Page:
Authors:Alexander Wentland (Technical University of Munich)
Sebastian Pfotenhauer (Technical University of Munich)
Luise Ruge (Technical University of Munich )
Paper short abstract:
Many regions in the EU are struggling to reconcile the harmonization of innovation with local socio-economic traditions, politics, and identities. We explore how regions navigate this tension and express unique innovation cultures, while being part of the larger technopolitical landscape of the EU.
Paper long abstract:
Innovation has become an imperative in the European Union, with many regions trying to establish themselves as innovation hubs according to European as well as global "best practices." Yet, many of these regions are struggling how to reconcile the harmonization and standardization of innovation, such as the explicit and implicit framings in the European Framework Programmes, with local socio-economic traditions, unique political cultures, and regional identities.
In this presentation, we explore how regions navigate this tension and express unique innovation cultures, while being part of the larger economic and political landscape of the EU. Using the German state of Bavaria as an in-depth case study, we show how Bavaria enacts a particular imaginary of "conservative innovation" in keeping with existing sources of identity and social cohesion. This imaginary suggests preserving traditional socio-economic orders rather than disrupting them; to favor and safeguard political and economic incumbents rather than enable new entrants; and to act from a perceived position of strength or even saturation rather than decline or emergency. Moreover, Bavaria innovates ignoring or even rejecting integrative European technopolitics.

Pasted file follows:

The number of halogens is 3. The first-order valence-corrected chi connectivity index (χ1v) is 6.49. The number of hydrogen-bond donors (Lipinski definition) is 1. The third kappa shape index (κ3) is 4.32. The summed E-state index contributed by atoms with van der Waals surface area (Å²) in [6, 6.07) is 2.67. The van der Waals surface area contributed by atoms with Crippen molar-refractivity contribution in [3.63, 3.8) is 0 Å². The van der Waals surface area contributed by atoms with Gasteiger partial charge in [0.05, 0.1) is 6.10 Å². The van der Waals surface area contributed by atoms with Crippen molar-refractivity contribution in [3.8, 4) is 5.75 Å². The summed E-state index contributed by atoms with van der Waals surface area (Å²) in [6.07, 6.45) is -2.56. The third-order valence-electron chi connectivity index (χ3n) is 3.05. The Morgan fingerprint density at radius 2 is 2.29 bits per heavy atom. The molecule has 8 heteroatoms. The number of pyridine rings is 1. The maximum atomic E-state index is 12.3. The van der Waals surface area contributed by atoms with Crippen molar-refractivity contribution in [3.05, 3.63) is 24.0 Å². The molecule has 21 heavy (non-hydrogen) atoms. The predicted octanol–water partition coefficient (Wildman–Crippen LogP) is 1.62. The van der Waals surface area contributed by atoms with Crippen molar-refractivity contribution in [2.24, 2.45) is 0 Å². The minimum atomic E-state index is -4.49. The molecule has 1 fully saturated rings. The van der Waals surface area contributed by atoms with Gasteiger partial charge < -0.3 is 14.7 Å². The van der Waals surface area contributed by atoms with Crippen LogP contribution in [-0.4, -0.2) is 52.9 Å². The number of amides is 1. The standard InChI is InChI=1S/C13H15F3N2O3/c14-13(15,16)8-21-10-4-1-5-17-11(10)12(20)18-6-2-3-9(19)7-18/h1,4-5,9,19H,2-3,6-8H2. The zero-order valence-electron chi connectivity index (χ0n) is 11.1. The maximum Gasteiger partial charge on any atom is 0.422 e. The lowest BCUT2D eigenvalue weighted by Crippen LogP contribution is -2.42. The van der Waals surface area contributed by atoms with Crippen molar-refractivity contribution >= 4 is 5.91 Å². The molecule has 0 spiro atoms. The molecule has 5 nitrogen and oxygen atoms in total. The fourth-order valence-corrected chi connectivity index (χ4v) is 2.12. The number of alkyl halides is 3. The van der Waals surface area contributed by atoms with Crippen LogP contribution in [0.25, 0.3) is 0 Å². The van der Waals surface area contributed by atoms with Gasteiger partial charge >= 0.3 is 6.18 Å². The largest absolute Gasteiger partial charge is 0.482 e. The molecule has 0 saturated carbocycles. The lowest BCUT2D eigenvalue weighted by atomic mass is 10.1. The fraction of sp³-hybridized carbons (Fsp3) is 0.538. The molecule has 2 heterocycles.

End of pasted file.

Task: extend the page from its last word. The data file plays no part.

Our research provides new support for a social-constructivist foundation of innovation theory, highlighting the unique local situatedness and inter-regional differences in the rationalization and practice of innovation policy. It provides a counterpoint to the persistent universalist tendencies in innovation theory around models, systems, and "best practices," which has come to dominate much of the EU's innovation policy strategy.
Technopolitics of integration. Charting imaginaries of innovation in the European Union